An increase in violence against the LGBT community is the focus of a new report released early this month from the National Coalition of Anti-Violence Programs. According to the report, the NCAVP “works to prevent, respond to, and end all forms of violence against and within lesbian, gay, bisexual, transgender, queer and HIV-affected communities.” The report focused on violence that was reported in 2012 and found, perhaps unsurprisingly, that transgender people of color were among the most affected by this rise in violence, but that all LGBT individuals are at a greater risk of violence than they have been in the past.
This report comes right on the heels of the brutal shooting of Mark Carson, a New York City man who was murdered because he was gay. On the night of the shooting, he was just miles away from the Stonewall Inn — an iconic landmark in the struggle for gay rights. A man confronted him, screaming anti-gay slurs and stalked him for a while before shooting Carson to death. New York Police Commissioner Raymond W. Kelly said that it “clearly” looked like a hate crime.
The struggle for gay rights has been mounting across the entire nation, and the LGBT community has been winning. Gay marriage is now legal in 13 states, civil unions are available in six states, broad domestic partnership laws that allow almost all of the same rights are in place in three states, and three more have more limited domestic partnership laws.
Some believe that this rise in anti-gay violence is a backlash against the legislation that we have seen passing across the nation, and the uptick in support of gay rights throughout the country. According to Advocate.com, the New York Times did a video interview with the executive director of the New York City Anti-Violence Project after Carson’s shooting and she said that there was no doubt in her mind that the rise in anti-gay violence is a backlash against the winning fight for gay rights.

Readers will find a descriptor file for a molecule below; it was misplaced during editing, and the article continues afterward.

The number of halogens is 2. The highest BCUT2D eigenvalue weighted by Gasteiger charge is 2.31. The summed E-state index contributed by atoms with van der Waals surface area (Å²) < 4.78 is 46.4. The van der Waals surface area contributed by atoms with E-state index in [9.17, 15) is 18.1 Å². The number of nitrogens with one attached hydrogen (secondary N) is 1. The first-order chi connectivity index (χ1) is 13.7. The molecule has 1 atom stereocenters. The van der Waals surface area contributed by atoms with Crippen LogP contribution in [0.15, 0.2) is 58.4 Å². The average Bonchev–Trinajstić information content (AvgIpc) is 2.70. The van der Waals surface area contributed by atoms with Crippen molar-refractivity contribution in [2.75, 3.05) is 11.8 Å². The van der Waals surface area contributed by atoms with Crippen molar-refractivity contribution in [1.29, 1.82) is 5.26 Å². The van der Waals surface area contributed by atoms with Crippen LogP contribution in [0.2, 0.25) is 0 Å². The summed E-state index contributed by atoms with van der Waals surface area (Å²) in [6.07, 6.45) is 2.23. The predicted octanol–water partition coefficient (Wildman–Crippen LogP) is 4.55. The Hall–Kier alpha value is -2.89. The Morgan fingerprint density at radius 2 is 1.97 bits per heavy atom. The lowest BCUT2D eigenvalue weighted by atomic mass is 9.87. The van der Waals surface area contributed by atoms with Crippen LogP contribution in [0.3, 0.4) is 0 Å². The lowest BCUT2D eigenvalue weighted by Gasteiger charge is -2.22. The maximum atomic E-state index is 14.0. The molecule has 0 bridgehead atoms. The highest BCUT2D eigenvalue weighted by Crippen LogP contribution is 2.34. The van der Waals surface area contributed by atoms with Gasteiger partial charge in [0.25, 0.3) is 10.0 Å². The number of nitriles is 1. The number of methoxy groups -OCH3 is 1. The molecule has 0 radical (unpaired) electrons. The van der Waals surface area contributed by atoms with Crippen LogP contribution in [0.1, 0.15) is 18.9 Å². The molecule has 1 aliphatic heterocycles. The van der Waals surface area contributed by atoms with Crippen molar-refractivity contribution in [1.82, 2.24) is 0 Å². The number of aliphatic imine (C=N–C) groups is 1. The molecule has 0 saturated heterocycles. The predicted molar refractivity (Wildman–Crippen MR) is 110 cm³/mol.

Hate is something that is taught; it is not an inherent part of our beings, and we are not born with it. We learn it from those around us. When the conversations on the news turn toward the fight for gay rights across the nation and we say something hateful, we are teaching hate to our friends, our family, our children. The hate crimes and anti-gay violence we are seeing has a direct correlation with how much we are talking about gay rights.
This doesn’t mean we need to stop the conversation; far from it. This means we need to change the conversation. We need to talk more about love and acceptance. We will see a shift in our nation very soon, I hope.
Photo Credit: Les Chatfield
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